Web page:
There are so many great books that I haven’t read, with more being published every day, but my spare time is really quite limited, after my many parenting, housework and paid work duties are done, on top of all of the varied and numerous range of mostly preventable problems that take up my time and everyone’s time, as the result of well-paid people in our community not doing their jobs properly. There are so many great books and so little time, so why have I just spent time reading a book that I never had much regard for? My writing about Jani (Janni, January) Schofield, a young intellectually gifted American girl who has been diagnosed with child-onset schizophrenia and has also been placed at the centre of a mass-media circus by her parents, has been read by a great many people. It isn’t too far-fetched to think that my writing about Jani has been influential in some way to some degree. I feel some responsibility to continue my scrutiny and commentary in relation to Jani and her story as told by others, and to that end I had to read the book (titled January First) that Jani’s father Michael Schofield has written about his time as Jani’s father.
I refrain from calling this book a biography of Jani, and my judgement is mirrored by others. The subject heading on the back of the book categorizes Michael Schofield’s book as autobiography, presumably meaning it is a book about the author father, not the child, and the library that stocks the copy of the book that I borrowed and read has given it the Dewey number of 618.92898, a shelf location in libraries that is overwhelmingly taken up with books about children diagnosed with autism or Asperger syndrome, but which occasionally houses a book about schizophrenia in adolescents. It’s not really a book about Jani, it’s a book about the world that she unfortunately finds herself within, a world of medicalizing labels and parents who embrace them. While I feel that I should look at the book and write about what I see, I also have no desire to help to publicise a book which I believe is the central element of Michael Schofield’s unethical plan to make money at the expense of his daughter. I didn’t buy a copy of the book; I borrowed a copy that had already been ordered by a library before I had placed my book request. I urge readers to also look to the library system rather than the bookstore should they feel curiosity to read for themselves.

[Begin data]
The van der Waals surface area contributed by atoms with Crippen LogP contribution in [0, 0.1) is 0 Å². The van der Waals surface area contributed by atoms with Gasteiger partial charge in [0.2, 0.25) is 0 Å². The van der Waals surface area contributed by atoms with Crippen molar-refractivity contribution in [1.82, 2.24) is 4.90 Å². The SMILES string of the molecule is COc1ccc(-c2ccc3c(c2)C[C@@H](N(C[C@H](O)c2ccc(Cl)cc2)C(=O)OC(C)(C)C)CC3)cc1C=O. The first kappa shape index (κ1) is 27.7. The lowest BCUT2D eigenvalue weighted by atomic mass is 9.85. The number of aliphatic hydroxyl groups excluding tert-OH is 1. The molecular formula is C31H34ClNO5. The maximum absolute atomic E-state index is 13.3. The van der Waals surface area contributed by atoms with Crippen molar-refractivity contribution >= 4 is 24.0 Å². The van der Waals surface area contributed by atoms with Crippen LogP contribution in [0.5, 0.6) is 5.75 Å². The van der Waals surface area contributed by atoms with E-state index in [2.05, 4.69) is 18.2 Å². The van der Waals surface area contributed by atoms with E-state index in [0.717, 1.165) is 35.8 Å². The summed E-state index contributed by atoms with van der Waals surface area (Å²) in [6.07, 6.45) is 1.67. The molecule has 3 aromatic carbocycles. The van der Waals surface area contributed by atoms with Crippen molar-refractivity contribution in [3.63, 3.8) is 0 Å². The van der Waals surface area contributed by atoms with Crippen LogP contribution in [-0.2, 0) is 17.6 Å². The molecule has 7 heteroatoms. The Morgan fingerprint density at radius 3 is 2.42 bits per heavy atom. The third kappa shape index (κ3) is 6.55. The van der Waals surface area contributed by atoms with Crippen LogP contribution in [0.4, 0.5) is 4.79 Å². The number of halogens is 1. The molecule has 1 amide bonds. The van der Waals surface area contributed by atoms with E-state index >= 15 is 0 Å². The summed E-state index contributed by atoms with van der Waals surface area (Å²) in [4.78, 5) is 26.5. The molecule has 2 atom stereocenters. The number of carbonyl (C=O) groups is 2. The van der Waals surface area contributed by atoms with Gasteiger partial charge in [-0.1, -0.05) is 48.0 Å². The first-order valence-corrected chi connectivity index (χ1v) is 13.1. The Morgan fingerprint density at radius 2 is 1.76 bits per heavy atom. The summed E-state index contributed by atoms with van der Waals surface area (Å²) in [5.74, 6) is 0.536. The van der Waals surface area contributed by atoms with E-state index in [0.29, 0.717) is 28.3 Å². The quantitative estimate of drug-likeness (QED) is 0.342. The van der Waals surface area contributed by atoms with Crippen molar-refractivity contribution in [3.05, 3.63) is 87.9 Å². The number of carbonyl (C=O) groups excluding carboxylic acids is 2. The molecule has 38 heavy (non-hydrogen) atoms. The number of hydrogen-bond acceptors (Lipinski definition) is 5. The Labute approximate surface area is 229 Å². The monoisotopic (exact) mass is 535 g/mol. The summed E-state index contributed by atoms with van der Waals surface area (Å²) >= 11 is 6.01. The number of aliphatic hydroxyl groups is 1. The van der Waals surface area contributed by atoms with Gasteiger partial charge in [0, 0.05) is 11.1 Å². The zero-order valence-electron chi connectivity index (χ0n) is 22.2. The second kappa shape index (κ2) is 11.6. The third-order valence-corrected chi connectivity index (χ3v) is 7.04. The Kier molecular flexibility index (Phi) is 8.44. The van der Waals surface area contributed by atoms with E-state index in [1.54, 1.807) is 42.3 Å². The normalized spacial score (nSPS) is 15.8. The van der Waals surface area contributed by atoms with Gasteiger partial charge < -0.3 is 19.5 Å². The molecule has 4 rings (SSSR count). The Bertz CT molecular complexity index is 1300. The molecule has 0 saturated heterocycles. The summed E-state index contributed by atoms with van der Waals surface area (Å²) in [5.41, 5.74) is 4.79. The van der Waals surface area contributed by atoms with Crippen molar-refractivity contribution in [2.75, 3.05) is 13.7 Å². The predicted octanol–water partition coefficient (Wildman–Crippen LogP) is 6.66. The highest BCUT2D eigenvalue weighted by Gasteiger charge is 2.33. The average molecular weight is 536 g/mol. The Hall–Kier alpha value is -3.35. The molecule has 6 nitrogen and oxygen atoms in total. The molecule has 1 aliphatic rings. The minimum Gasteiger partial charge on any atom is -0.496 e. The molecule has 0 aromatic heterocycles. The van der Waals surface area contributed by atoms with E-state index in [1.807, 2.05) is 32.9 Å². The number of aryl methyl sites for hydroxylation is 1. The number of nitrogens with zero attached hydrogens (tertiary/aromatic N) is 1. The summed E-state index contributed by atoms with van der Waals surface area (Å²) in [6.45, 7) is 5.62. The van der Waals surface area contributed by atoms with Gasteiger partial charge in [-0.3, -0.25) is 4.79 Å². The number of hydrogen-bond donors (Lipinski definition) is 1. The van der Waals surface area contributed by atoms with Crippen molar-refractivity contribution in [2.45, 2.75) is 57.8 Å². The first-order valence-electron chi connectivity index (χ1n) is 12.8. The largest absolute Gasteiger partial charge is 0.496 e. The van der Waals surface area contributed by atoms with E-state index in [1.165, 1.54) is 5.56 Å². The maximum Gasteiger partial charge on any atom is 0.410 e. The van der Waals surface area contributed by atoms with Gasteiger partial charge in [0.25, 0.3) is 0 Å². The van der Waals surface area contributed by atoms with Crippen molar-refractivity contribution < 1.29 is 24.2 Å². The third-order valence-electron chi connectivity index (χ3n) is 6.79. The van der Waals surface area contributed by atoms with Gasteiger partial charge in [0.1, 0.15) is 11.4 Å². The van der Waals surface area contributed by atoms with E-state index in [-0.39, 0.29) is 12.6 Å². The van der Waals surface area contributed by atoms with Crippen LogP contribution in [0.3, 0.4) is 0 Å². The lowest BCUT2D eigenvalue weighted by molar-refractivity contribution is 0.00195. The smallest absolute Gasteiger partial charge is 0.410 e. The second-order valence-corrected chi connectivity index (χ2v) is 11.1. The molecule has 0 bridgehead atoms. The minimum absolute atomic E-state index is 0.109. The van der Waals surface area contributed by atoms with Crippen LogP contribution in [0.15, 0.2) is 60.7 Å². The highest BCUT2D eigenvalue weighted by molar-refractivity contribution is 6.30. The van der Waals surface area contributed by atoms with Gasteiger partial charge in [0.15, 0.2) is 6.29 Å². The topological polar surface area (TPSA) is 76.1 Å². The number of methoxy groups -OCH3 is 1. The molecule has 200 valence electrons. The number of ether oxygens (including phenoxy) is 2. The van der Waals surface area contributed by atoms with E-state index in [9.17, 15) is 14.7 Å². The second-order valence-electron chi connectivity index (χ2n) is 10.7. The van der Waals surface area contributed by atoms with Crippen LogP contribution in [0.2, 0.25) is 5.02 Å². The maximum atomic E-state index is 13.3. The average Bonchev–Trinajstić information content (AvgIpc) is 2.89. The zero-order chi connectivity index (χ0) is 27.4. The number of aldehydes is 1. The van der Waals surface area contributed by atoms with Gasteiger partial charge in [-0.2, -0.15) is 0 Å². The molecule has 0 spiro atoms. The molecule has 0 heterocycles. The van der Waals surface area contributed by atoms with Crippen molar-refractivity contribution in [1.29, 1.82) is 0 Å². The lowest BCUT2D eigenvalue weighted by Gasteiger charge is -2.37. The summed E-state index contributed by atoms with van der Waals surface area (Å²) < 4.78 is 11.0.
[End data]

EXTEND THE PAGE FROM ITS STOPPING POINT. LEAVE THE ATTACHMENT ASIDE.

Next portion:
I’m compelled to start my review of the book by outlining the many important things that this book does not offer. I’ve not set out to be perverse in taking this approach. The most remarkable and revealing aspect of this book is all the stuff that the author has chosen to leave out of it. Michael Schofield left out of this book an admission that he and Jani’s mother both hit Jani with considerable force on at least one occasion. This account was once published in his old blog, but was apparently not carried over to his new blog or his book, but many commentators have not forgotten what has been written and once existed in the public domain. I’m not one to take issue with a parent hitting a child. In a perfect world no one would hit anyone else, but we don’t live in a perfect world, and some little tykes do behave as though they are junior envoys from Hell. Of course, no parent or adult should beat the crap out of a young, small child, obviously, and I take issue with that, if it did happen. As a book reviewer my gravest objection to Michael Schofield’s omission of his account of him and wife attacking Jani is that it appears to be a part of a strategy to skew the truth in the writing of the book. Throughout the book there are descriptions of shocking violence by Jani, descriptions that frankly strain credulity because it is hard to understand how a grown man could be beat up and injured time and time again by a young child. Every time in these accounts of violence Michael took great pains to portray himself as taking great care to avoid harming or hurting Jani while defending himself and others from ferocious violence. In the book Michael Schofield portrayed himself as a fatherly punching-bag exercising a Ghandi-like avoidance of inflicting violence, but readers of his old blog might recall an admission that “…Susan and I both lost it and hit Jani as hard as we could.” There couldn’t be a bigger gulf between the way the author depicted his own behaviour in the old blog and in the book, and regardless of which account is closer to the truth, at least one account must be a conscious deception. Michael Schofield is a writer who cannot be trusted to give a true account. I don’t quite see the point in reading any book by this author as a work of non-fiction, as his account can’t be trusted, but at the same time, I’m quite dumbfounded that Schofield has included a lot of information in this book which I think reflects very badly on his and his wife’s parenting of Jani. Is this honesty, stupidity, lack of caring or a conscious cultivation of controversy? I see that this book has been given many positive reviews by Amazon customers and many readers still hold the author in high regard, so perhaps most readers are blind to the many issues that I see.